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Canada Should Nationalize Greyhound to Protect Our Most Vulnerable | Op-Ed

Greyhound Canada is going out of business. Historically, it has been a fixture of Canadian travel, providing essential low-cost and low-carbon nationwide-travel for hundreds of thousands. Without it, their mobility will be severely compromised. The Canadian Government should step in and nationalize it.

The Big Picture: Nationalizing Greyhound has many benefits: it provides a vital service for low-income and Northern Indigenous communities, it encourages environmentally conscious behaviour, it has precedent in Canada, and holds public approval.


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The History of Greyhound’s Decline

Greyhound Canada, founded in 1929, has serviced over 1,200 different locations across Canada throughout its 90-year history.

  • It provided transportation to and from many of Canada’s remote, rural communities while developing as a key resource for prairie farmers who relied on the company for large package delivery.

Greyhound’s profitability began to take a serious hit in the late 2010s due to declining ridership nationwide which led the company to eliminate numerous routes.

  • In February 2018, Greyhound terminated its remaining British Columbia routes, including Vancouver Island to Prince Rupert and Prince George, as well as to Whitehorse Yukon.
  • On July 9th of the same year, Greyhound announced effective October 31st, it would be cancelling all services west of Sudbury, Ontario.

This was devastating to many Indigenous Canadians in rural British Columbia who were left with few affordable transportation options to and from their towns.

  • Many rightly argued the closure of Greyhound perpetuated and exacerbated the issue of missing and murdered Indigenous women due to many now having few options but hitchhiking on the notoriously unsafe British Columbian highways.
  • Activists also feared that without options for travel to hospitals, this would seriously impact public health.
  • Furthermore, there was a significant economic impact on small communities who witnessed a sharp decrease in visitors.

In May of 2020: The company announced it would be temporarily shutting down all its Canadian routes due to a COVID-19 induced 95% drop in ridership. This followed years of service terminations in Western, Central and Northern Canada.


The Case For Nationalization

Nationalization would consist of the Government of Canada purchasing Greyhound’s remaining infrastructure, subsidizing it so that it could continue running, and re-expanding service to communities abandoned by the bus service since 2018.

  • While there would no doubt be a cost, it would be justified for a multitude of reasons including decreasing emissions, empowering low-income communities by giving avenues to travel and our most vulnerable.

Precedent: While the idea might sound revolutionary to some, nationalization is exactly the reason Via Rail exists today. Yet, rail travel is often inaccessible – for financial reasons and otherwise – to marginalized Canadians, and its routes simply do not reach many isolated communities.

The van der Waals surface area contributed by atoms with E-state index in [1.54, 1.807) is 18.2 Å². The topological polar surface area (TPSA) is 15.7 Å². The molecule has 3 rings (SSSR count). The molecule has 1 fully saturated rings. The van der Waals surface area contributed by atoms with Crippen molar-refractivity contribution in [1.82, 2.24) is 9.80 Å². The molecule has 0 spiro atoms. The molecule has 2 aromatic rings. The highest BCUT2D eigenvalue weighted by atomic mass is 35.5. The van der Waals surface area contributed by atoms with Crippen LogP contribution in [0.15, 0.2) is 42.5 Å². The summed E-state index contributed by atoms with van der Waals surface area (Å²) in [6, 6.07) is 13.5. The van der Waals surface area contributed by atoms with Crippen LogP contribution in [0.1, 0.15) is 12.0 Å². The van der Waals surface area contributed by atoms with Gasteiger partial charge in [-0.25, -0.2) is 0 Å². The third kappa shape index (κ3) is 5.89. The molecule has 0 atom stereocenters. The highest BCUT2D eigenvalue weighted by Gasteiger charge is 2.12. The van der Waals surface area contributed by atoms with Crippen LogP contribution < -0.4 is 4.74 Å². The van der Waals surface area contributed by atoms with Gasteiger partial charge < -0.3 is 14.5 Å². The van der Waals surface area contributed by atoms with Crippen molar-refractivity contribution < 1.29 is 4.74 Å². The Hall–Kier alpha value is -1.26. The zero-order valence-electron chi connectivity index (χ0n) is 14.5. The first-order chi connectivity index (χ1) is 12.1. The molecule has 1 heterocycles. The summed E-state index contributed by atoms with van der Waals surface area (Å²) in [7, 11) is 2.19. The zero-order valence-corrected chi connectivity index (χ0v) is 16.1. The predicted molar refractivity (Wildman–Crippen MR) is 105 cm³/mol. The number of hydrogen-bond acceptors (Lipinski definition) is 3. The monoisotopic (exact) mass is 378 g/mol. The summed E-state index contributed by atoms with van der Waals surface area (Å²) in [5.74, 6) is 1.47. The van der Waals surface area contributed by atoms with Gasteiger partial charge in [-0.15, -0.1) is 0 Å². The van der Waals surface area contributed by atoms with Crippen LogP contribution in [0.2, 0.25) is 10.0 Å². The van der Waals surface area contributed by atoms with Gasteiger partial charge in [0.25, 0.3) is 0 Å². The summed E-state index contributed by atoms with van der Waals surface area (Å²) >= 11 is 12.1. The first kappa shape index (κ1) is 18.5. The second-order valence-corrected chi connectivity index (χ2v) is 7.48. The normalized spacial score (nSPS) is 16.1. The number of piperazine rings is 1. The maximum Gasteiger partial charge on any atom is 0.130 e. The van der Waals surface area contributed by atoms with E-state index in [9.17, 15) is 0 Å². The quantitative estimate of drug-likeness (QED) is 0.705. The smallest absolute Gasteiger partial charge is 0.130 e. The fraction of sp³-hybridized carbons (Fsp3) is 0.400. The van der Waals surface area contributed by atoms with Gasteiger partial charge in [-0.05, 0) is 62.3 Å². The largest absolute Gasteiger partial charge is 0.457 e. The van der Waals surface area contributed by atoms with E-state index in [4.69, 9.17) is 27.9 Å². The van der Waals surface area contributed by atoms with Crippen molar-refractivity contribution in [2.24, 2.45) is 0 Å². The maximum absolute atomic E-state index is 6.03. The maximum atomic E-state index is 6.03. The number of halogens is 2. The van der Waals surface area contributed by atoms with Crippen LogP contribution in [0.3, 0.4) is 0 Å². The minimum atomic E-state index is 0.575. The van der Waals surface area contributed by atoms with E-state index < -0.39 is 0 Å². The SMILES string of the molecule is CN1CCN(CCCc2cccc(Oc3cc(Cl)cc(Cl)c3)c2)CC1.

• Via Rail and commercial rail travel in Canada was failing and going bankrupt, just like Greyhound. The Government bought all of its passenger cars and locomotives from CN to start VIA Rail.
  • Vial Rail receives public support to offset the cost of servicing rural communities.
  • There used to be the Saskatchewan Transportation Company – a crown corporation – for 70 years until 2017 Scott Moe began selling public assets. STC serviced 700 communities.

Environmentally speaking, nationalizing Greyhound would fit into the current government’s agenda of reaching net-zero carbon by 2050.

  • The greatest emissions from transportation come from cars and aeroplanes, while taking the bus is more climate conscious.
  • In the future, nationalized buses could become hybrid clean-energy buses.
  • High-speed rail is efficient, but it can be inaccessible and it is important to provide means of transport and mobility for low-income people.

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Low-income Canadians have been disproportionately impacted by the decline of Greyhound, as they cannot always afford other means of transportation.

  • Greyhound riders tend to be lower-income, people of colour.
  • Low-income Canadians have less political clout and influence and therefore are neglected when it comes to affordable public transit outside of cities.
  • Increasing bus routes would greatly increase their mobility and ability to search for work further from their communities.

Public Approval for nationalizing Greyhound is quite pronounced. A 2018 Angus Reid poll found that 6/10 Canadians expressed support for a rural bus service funded by the federal government.

  • This included 57% approval among people who have never ridden Greyhound and over 50% support from members of every political party.

The Bottom Line: Canada is a country with a unique geography, with great distance between many of its communities and essential services, family members and work opportunities.

  • In the absence of Greyhound to fulfill this service, the government has a responsibility to support low-income, rural and Indigenous Canadians by providing safe transit to and from their communities.
  • This can only be done through the setting up of a public commercial bus service, in the same way that creating VIA Rail supported rail travel.
  • The most logical way to do this would be for the government to Nationalize Greyhound.

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